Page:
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Unity and Diversity
The Founders of the Free Church
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It has been many years since there has been a popular level book, which has looked at the life and ministry of some of the 'fathers' of the Free Church of Scotland. This book looks at the life and ministry of a number of the key figures in the Disruption era and late 19th Century Free Church. Beginning with Thomas Chalmers, each chapter has a biographical sketch of a key figure with an emphasis on why these men mattered in their time and what they still have to say to us in the 21st century. All of the men portrayed were committed to the advancement of the Gospel in Scotland and further afield. While they shared a commitment to the Confession of Faith and reformed theology, this was expressed in unique ways by each of these men. Hence both unity and diversity is on view in these fascinating pages.
Alexander (Sandy) Finlayson is Library Director and Professor of Theological Bibliography at Westminster Theological Seminary in Philadelphia. Sandy holds degrees from the University of Toronto and Tyndale Theological Seminary in Canada, where he was also Library Director for eleven years. Sandy served as an elder in the Toronto congregation of the Free Church of Scotland for ten years. He is married to Linda, who writes books for children, and they have one son.
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"Reading the lives and works of these men will make us all wiser, healthier, more daring and, in the best sense of the word, broader Christians; and in the poor, fragmented church in Britain today, this is what is most urgently needed."
The Evangelical Magazine, Published by Evangelical Movement of Wales
"The variety between these men, in gifts, interests, influence, attitudes, and even theological emphases, is laid out very clearly through the book. But equally clear, against that very background, is the unity they upheld in the church, at the heart of which was their common insistence on the final authority of the Bible as God's Word. As such, there is something here for readers in every church, whether or not they are 'in ministry' or not - it is very readable, hardly seeming to run to around 300 pages."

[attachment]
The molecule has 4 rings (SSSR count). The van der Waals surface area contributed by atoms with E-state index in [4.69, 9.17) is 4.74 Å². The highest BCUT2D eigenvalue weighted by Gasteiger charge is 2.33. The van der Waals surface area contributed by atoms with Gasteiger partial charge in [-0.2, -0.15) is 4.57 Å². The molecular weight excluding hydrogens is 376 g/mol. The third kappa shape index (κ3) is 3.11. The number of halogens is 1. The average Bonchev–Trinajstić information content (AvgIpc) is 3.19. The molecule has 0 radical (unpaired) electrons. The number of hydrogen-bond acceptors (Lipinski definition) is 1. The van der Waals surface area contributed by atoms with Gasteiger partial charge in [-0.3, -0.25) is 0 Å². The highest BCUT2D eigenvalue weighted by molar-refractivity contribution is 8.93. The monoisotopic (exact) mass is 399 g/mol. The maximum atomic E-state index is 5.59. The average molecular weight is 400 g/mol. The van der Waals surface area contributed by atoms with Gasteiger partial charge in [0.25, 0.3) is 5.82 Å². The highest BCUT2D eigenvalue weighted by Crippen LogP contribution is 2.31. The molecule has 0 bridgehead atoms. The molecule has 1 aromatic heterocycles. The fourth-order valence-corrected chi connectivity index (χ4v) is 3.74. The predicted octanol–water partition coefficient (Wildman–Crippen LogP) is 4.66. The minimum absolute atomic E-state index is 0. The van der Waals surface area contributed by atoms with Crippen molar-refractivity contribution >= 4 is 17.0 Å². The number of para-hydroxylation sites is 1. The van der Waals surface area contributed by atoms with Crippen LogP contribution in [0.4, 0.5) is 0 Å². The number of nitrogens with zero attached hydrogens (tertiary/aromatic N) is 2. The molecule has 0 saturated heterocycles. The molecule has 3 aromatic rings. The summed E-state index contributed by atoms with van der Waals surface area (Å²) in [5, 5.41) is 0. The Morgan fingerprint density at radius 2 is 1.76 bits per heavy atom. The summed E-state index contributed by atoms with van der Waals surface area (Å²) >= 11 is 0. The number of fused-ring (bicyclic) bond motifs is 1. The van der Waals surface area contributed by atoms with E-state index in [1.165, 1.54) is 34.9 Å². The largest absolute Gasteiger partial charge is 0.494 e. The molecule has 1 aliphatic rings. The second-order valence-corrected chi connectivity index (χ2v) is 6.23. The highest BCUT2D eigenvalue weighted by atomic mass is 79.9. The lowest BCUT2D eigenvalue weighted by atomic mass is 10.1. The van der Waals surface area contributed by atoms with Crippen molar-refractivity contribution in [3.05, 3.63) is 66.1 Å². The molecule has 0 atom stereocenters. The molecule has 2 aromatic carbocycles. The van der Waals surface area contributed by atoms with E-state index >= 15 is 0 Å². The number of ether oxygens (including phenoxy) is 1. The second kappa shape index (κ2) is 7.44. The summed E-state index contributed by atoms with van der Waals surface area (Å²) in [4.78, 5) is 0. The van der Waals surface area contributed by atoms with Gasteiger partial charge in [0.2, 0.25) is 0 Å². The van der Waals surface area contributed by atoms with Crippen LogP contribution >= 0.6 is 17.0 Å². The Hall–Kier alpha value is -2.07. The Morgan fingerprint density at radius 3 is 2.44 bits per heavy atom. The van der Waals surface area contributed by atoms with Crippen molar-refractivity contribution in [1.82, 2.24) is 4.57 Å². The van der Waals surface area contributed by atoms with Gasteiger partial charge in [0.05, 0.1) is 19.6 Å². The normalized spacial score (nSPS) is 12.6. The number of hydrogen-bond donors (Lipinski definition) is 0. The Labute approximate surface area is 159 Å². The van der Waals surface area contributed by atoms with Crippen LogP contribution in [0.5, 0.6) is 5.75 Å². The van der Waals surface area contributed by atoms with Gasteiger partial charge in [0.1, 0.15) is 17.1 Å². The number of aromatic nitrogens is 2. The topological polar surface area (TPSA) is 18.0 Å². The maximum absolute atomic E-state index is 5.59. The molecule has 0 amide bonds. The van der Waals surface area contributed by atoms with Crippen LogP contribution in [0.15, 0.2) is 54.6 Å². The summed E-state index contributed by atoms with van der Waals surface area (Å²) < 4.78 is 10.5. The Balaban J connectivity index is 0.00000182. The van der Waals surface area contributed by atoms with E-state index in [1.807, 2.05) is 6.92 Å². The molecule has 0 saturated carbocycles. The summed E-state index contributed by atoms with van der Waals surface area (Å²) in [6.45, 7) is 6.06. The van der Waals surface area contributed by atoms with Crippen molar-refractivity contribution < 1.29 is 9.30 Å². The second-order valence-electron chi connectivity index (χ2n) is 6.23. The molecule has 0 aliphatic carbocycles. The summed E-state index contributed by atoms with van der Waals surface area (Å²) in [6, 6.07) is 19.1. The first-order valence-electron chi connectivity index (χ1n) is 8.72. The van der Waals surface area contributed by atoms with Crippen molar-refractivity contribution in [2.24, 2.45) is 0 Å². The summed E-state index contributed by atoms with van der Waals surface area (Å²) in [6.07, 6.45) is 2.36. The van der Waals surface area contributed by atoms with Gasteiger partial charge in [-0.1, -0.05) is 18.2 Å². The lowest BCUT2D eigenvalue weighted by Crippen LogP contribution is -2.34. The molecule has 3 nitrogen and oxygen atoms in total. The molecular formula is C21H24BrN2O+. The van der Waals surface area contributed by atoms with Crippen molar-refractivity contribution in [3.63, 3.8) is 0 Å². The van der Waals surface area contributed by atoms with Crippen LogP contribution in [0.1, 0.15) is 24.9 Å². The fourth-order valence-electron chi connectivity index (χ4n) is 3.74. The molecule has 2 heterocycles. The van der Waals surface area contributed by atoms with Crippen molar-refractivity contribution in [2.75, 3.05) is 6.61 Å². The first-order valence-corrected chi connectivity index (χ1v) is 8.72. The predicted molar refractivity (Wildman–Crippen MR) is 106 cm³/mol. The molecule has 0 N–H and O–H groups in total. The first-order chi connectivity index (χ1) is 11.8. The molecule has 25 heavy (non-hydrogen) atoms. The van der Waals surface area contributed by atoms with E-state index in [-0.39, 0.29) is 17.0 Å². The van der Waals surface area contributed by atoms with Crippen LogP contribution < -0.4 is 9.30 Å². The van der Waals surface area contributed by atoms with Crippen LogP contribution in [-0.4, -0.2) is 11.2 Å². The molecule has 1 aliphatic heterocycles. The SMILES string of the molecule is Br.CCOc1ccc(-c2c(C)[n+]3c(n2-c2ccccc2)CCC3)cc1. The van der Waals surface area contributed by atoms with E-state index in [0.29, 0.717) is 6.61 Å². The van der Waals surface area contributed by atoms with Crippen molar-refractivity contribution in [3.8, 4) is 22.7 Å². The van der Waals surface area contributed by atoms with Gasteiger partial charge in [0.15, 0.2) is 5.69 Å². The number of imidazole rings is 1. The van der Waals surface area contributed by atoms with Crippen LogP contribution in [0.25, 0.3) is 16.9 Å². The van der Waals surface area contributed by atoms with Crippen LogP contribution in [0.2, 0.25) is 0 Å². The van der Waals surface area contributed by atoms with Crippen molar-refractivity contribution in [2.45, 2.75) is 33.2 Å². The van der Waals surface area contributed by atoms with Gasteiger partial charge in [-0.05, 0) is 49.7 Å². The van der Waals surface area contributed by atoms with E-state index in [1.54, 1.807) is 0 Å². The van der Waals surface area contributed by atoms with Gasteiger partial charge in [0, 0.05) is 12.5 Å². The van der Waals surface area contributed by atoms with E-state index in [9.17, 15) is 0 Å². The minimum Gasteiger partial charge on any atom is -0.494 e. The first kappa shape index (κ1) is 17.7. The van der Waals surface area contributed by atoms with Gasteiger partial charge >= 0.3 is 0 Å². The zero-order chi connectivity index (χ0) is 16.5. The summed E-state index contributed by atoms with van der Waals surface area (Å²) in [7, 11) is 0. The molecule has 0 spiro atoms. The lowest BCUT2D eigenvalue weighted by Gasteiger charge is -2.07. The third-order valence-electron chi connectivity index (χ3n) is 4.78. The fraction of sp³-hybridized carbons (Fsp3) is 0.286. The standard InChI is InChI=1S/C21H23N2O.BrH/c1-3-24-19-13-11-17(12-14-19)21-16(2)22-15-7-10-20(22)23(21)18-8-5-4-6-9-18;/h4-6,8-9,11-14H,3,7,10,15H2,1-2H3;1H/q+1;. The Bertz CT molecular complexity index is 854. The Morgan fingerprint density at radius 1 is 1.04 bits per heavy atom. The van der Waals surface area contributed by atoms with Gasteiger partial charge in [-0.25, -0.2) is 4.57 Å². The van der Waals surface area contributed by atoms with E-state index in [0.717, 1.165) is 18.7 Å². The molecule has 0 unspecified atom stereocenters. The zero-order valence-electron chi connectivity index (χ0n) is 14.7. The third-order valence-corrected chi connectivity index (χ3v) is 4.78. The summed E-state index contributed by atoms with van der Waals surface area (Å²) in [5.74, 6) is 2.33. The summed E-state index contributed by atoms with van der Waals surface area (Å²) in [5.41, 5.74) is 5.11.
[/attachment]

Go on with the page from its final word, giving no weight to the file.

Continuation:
At this moment in church history the people of God sorely need to be reminded that following Christ means being willing to part with cherished denominational identities and connections, church buildings, and even houses and secure salaries. This welcome book includes a picture of each of these founding fathers of the Free Church of Scotland and - to a man - they all look as sober as hot, black coffee in a styrofoam cup. As we are in no danger of overdoing their earnestness, spending a few hours with such steely-eyed men can safely serve to remind us of what it means to stake one's life and livelihood on the lordship of Jesus Christ. Sandy Finlayson has written a clear, lively book that concedes when these churchmen were wrong without thereby obscuring their passionate stand for the Gospel.
Timothy Larsen, McManis Professor of Christian Thought, Wheaton College, Wheaton, Illinois
"Sandy Finlayson's study of the nineteenth century leaders of the Free Church of Scotland is neither hagiography nor iconoclasm; rather, it is the thoughtful reflection of a committed presbyterian on the men who helped shape the Scottish church through their commitment to orthodoxy, evangelism, and social action. The attractive churchmanship which these church leaders represented is all too rare today; and I hope this work will do something to restore it to its rightful place in the wider Christian landscape."
Carl R. Trueman, Paul Woolley Professor of Historical Theology and Church History, Westminster Theological Seminary, Philadelphia, Pennsylvania
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